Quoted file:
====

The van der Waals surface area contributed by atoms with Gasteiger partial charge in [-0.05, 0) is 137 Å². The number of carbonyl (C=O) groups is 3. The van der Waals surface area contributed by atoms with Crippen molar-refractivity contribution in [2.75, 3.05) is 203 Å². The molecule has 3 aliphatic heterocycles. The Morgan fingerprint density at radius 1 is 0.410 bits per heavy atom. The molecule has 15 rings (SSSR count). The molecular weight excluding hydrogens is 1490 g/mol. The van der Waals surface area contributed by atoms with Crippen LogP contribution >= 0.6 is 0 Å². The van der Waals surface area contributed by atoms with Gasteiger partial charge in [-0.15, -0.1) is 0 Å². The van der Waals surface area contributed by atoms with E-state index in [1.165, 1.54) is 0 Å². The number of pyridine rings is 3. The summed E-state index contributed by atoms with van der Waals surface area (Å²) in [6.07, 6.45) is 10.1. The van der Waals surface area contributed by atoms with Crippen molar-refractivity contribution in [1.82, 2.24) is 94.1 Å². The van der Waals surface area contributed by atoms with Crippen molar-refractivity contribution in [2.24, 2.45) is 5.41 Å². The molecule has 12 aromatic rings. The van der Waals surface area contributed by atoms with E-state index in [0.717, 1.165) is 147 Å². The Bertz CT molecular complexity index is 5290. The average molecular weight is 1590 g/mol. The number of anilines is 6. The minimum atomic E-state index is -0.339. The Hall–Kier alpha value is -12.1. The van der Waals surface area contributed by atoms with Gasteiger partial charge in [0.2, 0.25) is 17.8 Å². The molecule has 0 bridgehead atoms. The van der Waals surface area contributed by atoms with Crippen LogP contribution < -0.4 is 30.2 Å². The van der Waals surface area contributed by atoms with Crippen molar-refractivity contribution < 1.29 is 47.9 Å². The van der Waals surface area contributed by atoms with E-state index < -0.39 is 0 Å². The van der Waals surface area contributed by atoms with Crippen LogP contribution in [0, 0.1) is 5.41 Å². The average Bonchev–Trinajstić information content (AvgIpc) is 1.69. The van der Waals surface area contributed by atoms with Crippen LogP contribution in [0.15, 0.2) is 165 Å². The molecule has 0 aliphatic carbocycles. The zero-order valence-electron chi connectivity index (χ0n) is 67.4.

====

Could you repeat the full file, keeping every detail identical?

The van der Waals surface area contributed by atoms with Gasteiger partial charge in [-0.05, 0) is 137 Å². The number of carbonyl (C=O) groups is 3. The van der Waals surface area contributed by atoms with Crippen molar-refractivity contribution in [2.75, 3.05) is 203 Å². The molecule has 3 aliphatic heterocycles. The Morgan fingerprint density at radius 1 is 0.410 bits per heavy atom. The molecule has 15 rings (SSSR count). The molecular weight excluding hydrogens is 1490 g/mol. The van der Waals surface area contributed by atoms with Crippen LogP contribution >= 0.6 is 0 Å². The van der Waals surface area contributed by atoms with Gasteiger partial charge in [-0.15, -0.1) is 0 Å². The van der Waals surface area contributed by atoms with E-state index in [1.165, 1.54) is 0 Å². The number of pyridine rings is 3. The summed E-state index contributed by atoms with van der Waals surface area (Å²) in [6.07, 6.45) is 10.1. The van der Waals surface area contributed by atoms with Crippen molar-refractivity contribution in [1.82, 2.24) is 94.1 Å². The van der Waals surface area contributed by atoms with Crippen molar-refractivity contribution in [2.24, 2.45) is 5.41 Å². The molecule has 12 aromatic rings. The van der Waals surface area contributed by atoms with E-state index in [0.717, 1.165) is 147 Å². The Bertz CT molecular complexity index is 5290. The average molecular weight is 1590 g/mol. The number of anilines is 6. The minimum atomic E-state index is -0.339. The Hall–Kier alpha value is -12.1. The van der Waals surface area contributed by atoms with Gasteiger partial charge in [0.2, 0.25) is 17.8 Å². The molecule has 0 bridgehead atoms. The van der Waals surface area contributed by atoms with Crippen LogP contribution < -0.4 is 30.2 Å². The van der Waals surface area contributed by atoms with Crippen molar-refractivity contribution < 1.29 is 47.9 Å². The van der Waals surface area contributed by atoms with E-state index < -0.39 is 0 Å². The van der Waals surface area contributed by atoms with Crippen LogP contribution in [0, 0.1) is 5.41 Å². The average Bonchev–Trinajstić information content (AvgIpc) is 1.69. The van der Waals surface area contributed by atoms with Crippen LogP contribution in [0.15, 0.2) is 165 Å². The molecule has 0 aliphatic carbocycles. The zero-order valence-electron chi connectivity index (χ0n) is 67.4.